Calculation of heat produced or involved by a body are essential parameters to study calorimetry. The heat produced could be through reactions or changes which can be physical as well as chemical. Under calorimetry, there are major two ways to calculate heat – through direct calorimetry or indirect calorimetry.
Direct Calorimetry vs Indirect Calorimetry
The main difference between direct calorimetry and indirect calorimetry is direct calorimetry is a method to measure heat by quantifying metabolic rates under a controlled environment while indirect calorimetry is a method to measure heat by measuring metabolic fuels that are combusted.
Direct calorimetry is a traditional method for calculating heat in calorimetry. It was used since the 19th century. It is an expensive technique. It requires several appropriate and controlled conditions. The observation of direct calorimetry takes place inside a calorimeter. The subject needs to be present during the study.
While indirect calorimetry was lead by the combination of direct calorimetry. It produces precise and accurate results. The principle behind the working of the indirect calorimetry is that it measures the values of the rate of respiratory gases that is oxygen and carbon dioxide during inspiration and expiration. It is a cost-effective process and does not require controlled conditions.
Comparison Table Between Direct Calorimetry and Indirect Calorimetry
|Parameters of Comparison||Direct Calorimetry||Direct Calorimetry|
|Aim||To measure the actual heat produced from a body under stipulated conditions||To measure values of inspiration and expiration|
|Conditions||The heat produced is observed under thermally sealed chambers||The heat produced is observed through respiratory gases under open conditions|
|Accuracy||Gives approximate results||Gives accurate results as the calculation procedures are precise|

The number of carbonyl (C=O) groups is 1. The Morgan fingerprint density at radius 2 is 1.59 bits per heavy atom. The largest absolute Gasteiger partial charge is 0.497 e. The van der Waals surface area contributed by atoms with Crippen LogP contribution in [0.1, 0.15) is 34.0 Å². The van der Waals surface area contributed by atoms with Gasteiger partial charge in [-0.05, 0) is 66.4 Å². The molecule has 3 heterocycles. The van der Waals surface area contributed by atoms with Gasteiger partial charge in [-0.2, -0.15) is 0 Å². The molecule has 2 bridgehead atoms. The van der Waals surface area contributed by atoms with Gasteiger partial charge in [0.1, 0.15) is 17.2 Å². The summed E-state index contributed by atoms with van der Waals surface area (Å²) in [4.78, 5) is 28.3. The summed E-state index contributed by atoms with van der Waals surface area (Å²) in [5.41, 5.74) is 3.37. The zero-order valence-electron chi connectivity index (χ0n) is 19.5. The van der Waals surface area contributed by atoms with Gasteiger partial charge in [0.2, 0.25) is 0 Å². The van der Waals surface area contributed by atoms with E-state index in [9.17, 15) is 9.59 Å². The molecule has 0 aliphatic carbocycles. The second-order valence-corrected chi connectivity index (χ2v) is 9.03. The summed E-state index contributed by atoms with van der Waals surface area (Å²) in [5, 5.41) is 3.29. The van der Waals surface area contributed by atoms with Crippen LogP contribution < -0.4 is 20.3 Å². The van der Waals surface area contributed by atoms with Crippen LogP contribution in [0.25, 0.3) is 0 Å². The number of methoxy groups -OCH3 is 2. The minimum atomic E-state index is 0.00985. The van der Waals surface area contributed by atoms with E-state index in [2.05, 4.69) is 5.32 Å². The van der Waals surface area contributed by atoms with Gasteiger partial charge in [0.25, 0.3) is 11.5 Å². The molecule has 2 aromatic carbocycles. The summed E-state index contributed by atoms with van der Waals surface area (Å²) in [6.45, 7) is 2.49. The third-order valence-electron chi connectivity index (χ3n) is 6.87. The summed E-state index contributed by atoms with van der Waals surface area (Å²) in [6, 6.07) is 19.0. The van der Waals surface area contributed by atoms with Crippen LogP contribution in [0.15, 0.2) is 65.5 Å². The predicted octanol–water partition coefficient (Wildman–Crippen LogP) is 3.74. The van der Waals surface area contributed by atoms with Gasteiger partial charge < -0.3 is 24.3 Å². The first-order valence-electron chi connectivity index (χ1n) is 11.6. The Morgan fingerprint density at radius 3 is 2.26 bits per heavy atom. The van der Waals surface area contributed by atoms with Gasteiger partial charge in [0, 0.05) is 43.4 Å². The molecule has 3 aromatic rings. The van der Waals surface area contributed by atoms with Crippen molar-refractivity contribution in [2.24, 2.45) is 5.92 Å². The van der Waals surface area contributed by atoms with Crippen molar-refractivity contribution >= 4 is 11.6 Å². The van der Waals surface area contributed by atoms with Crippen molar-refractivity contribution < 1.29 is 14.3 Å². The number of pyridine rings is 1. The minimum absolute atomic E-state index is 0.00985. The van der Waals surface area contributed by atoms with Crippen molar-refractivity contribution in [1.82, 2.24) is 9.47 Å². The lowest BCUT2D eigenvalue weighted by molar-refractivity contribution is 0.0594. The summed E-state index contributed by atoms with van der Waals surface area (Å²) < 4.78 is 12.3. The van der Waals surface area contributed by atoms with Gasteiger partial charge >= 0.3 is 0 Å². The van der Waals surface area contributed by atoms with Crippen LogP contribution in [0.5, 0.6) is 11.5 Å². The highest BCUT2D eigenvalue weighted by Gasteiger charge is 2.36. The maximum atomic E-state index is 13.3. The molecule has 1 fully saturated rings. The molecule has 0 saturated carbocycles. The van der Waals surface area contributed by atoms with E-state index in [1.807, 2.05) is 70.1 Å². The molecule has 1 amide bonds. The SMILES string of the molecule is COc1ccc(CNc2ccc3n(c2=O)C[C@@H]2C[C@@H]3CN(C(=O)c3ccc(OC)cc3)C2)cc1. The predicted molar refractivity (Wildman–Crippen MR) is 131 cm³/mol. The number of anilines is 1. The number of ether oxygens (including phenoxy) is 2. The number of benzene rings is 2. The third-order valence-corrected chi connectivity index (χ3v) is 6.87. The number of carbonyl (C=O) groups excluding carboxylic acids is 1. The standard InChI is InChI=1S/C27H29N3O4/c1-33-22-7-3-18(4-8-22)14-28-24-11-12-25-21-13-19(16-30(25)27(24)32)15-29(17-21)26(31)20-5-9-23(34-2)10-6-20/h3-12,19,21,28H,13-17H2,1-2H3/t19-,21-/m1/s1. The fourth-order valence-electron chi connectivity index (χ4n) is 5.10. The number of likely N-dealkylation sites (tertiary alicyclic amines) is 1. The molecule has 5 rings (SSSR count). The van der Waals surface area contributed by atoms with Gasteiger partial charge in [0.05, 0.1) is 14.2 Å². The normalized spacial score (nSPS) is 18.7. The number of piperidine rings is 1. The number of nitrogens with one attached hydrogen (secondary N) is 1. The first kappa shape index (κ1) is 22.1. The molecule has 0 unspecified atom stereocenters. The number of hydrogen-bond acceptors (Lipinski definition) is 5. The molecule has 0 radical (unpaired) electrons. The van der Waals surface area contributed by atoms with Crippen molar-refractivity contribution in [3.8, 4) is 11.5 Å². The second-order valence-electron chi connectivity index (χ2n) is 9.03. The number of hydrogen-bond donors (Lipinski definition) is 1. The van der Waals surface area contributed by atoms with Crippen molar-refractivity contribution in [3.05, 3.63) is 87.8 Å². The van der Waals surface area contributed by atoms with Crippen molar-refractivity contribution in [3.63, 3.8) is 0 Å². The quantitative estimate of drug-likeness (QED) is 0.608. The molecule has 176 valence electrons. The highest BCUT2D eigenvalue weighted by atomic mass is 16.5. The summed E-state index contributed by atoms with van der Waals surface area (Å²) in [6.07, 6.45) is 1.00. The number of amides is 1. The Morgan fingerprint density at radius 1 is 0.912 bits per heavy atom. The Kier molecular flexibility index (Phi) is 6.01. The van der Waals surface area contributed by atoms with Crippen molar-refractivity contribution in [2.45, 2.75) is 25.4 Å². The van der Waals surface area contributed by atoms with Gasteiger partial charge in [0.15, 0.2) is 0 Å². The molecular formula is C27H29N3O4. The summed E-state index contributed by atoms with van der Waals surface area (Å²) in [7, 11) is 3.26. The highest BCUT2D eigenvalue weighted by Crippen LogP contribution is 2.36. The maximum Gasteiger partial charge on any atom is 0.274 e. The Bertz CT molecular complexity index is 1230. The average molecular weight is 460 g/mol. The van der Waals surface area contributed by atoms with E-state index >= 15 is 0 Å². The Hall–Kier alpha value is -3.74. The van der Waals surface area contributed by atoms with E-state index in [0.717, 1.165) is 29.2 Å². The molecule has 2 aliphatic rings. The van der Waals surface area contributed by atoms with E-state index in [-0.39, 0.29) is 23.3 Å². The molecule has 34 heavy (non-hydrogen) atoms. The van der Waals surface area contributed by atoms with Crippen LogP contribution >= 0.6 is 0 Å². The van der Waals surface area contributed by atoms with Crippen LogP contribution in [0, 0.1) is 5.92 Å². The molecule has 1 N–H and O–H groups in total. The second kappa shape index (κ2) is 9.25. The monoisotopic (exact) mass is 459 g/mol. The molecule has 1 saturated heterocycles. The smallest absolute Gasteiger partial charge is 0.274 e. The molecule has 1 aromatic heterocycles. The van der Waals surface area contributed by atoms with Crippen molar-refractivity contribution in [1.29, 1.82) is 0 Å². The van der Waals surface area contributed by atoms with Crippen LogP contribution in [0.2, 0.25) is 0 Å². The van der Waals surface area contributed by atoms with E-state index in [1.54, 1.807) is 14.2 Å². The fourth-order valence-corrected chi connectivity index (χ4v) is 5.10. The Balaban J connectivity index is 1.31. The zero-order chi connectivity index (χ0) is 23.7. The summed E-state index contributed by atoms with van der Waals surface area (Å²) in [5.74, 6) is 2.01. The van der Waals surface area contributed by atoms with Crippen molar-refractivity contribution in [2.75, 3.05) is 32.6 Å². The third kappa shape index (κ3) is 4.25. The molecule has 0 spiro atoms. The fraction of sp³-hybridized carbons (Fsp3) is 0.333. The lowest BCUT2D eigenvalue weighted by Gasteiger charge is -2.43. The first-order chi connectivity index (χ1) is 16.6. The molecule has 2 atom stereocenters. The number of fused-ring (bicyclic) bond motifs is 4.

|Price||It is an expensive technique||It is less expensive than Direct Calorimetry|
|Application||To calculate the basal metabolic rate (BMR) to evaluate organs like brain, kidney, liver, and heart||Design nutritional regimens, hypermetabolic stress, evaluate states of organ failure, in surgical suites, and determine burn unit|
What is Direct Calorimetry?
Direct calorimetry is the procedure followed to measure the amount of heat generated in the process, in the body undergoing activity. The energy expenditure is calculated in the form of heat. The subject or body under measurement must be placed in a particular environment. These specific confined environments are called whole-room calorimeters.
Direct calorimetry is a widely used technique for measuring the heat produced in the body. The thermal unit Kcal (kilocalorie) is used. The direct calorimetry method is used to calculate heat flow in humans, animals especially mammals, fishes and even to determine the energy content of food items. Direct calorimetry applies the law of conservation of energy and has paved the way for the development of indirect calorimetry.
Direct calorimetry is an expensive process to calculate heat energy and estimate energy production. It includes methods like complex engineering and appropriate conditions like air-tight and insulated chambers. The technique does not provide knowledge about the nature of substrate oxidized. There are even several operational difficulties.